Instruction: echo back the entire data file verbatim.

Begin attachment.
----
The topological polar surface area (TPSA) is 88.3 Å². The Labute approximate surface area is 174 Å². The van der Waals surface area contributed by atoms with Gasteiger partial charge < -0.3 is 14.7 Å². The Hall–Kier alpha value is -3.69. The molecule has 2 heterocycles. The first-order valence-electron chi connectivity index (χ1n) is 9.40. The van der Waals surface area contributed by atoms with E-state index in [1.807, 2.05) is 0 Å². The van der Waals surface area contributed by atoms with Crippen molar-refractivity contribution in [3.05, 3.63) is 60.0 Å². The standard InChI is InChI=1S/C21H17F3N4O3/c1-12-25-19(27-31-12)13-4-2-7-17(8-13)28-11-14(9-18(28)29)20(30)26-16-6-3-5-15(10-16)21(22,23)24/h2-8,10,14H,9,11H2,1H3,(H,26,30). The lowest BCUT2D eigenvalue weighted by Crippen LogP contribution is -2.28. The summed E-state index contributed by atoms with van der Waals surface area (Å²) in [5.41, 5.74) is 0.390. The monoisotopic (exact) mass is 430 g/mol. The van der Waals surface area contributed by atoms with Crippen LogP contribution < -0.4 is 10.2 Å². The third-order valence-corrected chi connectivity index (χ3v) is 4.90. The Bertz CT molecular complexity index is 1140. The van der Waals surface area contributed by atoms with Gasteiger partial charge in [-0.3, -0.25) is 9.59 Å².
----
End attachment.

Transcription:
The topological polar surface area (TPSA) is 88.3 Å². The Labute approximate surface area is 174 Å². The van der Waals surface area contributed by atoms with Gasteiger partial charge < -0.3 is 14.7 Å². The Hall–Kier alpha value is -3.69. The molecule has 2 heterocycles. The first-order valence-electron chi connectivity index (χ1n) is 9.40. The van der Waals surface area contributed by atoms with E-state index in [1.807, 2.05) is 0 Å². The van der Waals surface area contributed by atoms with Crippen molar-refractivity contribution in [3.05, 3.63) is 60.0 Å². The standard InChI is InChI=1S/C21H17F3N4O3/c1-12-25-19(27-31-12)13-4-2-7-17(8-13)28-11-14(9-18(28)29)20(30)26-16-6-3-5-15(10-16)21(22,23)24/h2-8,10,14H,9,11H2,1H3,(H,26,30). The lowest BCUT2D eigenvalue weighted by Crippen LogP contribution is -2.28. The summed E-state index contributed by atoms with van der Waals surface area (Å²) in [5.41, 5.74) is 0.390. The monoisotopic (exact) mass is 430 g/mol. The van der Waals surface area contributed by atoms with Crippen LogP contribution < -0.4 is 10.2 Å². The third-order valence-corrected chi connectivity index (χ3v) is 4.90. The Bertz CT molecular complexity index is 1140. The van der Waals surface area contributed by atoms with Gasteiger partial charge in [-0.3, -0.25) is 9.59 Å².